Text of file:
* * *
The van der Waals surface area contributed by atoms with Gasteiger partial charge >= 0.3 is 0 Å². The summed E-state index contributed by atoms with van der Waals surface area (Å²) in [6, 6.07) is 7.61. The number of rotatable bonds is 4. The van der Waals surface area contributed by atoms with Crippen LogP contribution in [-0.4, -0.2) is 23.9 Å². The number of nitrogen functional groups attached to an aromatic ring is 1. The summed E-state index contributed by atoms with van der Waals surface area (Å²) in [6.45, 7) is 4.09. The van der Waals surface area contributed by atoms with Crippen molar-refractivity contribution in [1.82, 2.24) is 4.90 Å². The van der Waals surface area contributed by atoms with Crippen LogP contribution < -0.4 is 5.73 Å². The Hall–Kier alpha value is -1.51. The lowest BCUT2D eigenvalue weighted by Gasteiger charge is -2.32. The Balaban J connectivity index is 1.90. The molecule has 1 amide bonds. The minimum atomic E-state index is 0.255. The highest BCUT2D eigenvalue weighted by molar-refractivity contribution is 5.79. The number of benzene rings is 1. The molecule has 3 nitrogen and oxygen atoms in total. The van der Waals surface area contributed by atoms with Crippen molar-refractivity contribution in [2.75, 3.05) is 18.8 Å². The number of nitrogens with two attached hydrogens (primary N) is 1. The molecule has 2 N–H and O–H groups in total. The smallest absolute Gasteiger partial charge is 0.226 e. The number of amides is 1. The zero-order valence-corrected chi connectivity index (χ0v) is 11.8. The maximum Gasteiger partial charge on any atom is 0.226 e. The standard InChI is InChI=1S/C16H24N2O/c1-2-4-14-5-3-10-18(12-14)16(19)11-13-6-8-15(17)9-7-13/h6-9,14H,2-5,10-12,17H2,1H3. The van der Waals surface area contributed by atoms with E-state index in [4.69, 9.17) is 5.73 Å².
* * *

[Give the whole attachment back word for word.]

The van der Waals surface area contributed by atoms with Gasteiger partial charge >= 0.3 is 0 Å². The summed E-state index contributed by atoms with van der Waals surface area (Å²) in [6, 6.07) is 7.61. The number of rotatable bonds is 4. The van der Waals surface area contributed by atoms with Crippen LogP contribution in [-0.4, -0.2) is 23.9 Å². The number of nitrogen functional groups attached to an aromatic ring is 1. The summed E-state index contributed by atoms with van der Waals surface area (Å²) in [6.45, 7) is 4.09. The van der Waals surface area contributed by atoms with Crippen molar-refractivity contribution in [1.82, 2.24) is 4.90 Å². The van der Waals surface area contributed by atoms with Crippen LogP contribution < -0.4 is 5.73 Å². The Hall–Kier alpha value is -1.51. The lowest BCUT2D eigenvalue weighted by Gasteiger charge is -2.32. The Balaban J connectivity index is 1.90. The molecule has 1 amide bonds. The minimum atomic E-state index is 0.255. The highest BCUT2D eigenvalue weighted by molar-refractivity contribution is 5.79. The number of benzene rings is 1. The molecule has 3 nitrogen and oxygen atoms in total. The van der Waals surface area contributed by atoms with Crippen molar-refractivity contribution in [2.75, 3.05) is 18.8 Å². The number of nitrogens with two attached hydrogens (primary N) is 1. The molecule has 2 N–H and O–H groups in total. The smallest absolute Gasteiger partial charge is 0.226 e. The number of amides is 1. The zero-order valence-corrected chi connectivity index (χ0v) is 11.8. The maximum Gasteiger partial charge on any atom is 0.226 e. The standard InChI is InChI=1S/C16H24N2O/c1-2-4-14-5-3-10-18(12-14)16(19)11-13-6-8-15(17)9-7-13/h6-9,14H,2-5,10-12,17H2,1H3. The van der Waals surface area contributed by atoms with E-state index in [4.69, 9.17) is 5.73 Å².